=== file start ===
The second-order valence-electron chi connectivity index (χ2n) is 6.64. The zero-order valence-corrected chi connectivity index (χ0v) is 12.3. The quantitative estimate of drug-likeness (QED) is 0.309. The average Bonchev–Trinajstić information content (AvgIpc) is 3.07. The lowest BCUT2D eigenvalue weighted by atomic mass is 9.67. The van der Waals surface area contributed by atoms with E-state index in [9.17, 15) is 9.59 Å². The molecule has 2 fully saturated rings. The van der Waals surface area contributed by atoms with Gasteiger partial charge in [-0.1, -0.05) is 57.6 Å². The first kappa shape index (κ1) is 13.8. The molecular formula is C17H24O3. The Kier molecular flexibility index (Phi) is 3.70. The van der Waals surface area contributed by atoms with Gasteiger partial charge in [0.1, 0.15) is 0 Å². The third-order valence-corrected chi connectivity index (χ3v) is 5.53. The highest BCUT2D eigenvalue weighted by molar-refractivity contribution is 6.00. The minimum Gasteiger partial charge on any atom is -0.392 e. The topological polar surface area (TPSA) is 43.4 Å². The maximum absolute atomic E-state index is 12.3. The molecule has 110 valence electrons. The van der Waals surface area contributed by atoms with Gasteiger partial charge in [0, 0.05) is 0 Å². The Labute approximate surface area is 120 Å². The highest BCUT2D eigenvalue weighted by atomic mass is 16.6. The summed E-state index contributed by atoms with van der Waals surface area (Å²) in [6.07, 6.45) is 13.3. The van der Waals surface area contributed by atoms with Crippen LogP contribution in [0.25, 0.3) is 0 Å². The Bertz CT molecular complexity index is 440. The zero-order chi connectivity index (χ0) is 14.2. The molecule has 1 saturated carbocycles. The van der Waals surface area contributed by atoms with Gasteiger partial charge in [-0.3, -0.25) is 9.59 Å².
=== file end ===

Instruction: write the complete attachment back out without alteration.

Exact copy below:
The second-order valence-electron chi connectivity index (χ2n) is 6.64. The zero-order valence-corrected chi connectivity index (χ0v) is 12.3. The quantitative estimate of drug-likeness (QED) is 0.309. The average Bonchev–Trinajstić information content (AvgIpc) is 3.07. The lowest BCUT2D eigenvalue weighted by atomic mass is 9.67. The van der Waals surface area contributed by atoms with E-state index in [9.17, 15) is 9.59 Å². The molecule has 2 fully saturated rings. The van der Waals surface area contributed by atoms with Gasteiger partial charge in [-0.1, -0.05) is 57.6 Å². The first kappa shape index (κ1) is 13.8. The molecular formula is C17H24O3. The Kier molecular flexibility index (Phi) is 3.70. The van der Waals surface area contributed by atoms with Gasteiger partial charge in [0.1, 0.15) is 0 Å². The third-order valence-corrected chi connectivity index (χ3v) is 5.53. The highest BCUT2D eigenvalue weighted by molar-refractivity contribution is 6.00. The minimum Gasteiger partial charge on any atom is -0.392 e. The topological polar surface area (TPSA) is 43.4 Å². The maximum absolute atomic E-state index is 12.3. The molecule has 110 valence electrons. The van der Waals surface area contributed by atoms with Gasteiger partial charge in [0, 0.05) is 0 Å². The Labute approximate surface area is 120 Å². The highest BCUT2D eigenvalue weighted by atomic mass is 16.6. The summed E-state index contributed by atoms with van der Waals surface area (Å²) in [6.07, 6.45) is 13.3. The van der Waals surface area contributed by atoms with Crippen LogP contribution in [0.25, 0.3) is 0 Å². The Bertz CT molecular complexity index is 440. The zero-order chi connectivity index (χ0) is 14.2. The molecule has 1 saturated carbocycles. The van der Waals surface area contributed by atoms with Gasteiger partial charge in [-0.3, -0.25) is 9.59 Å².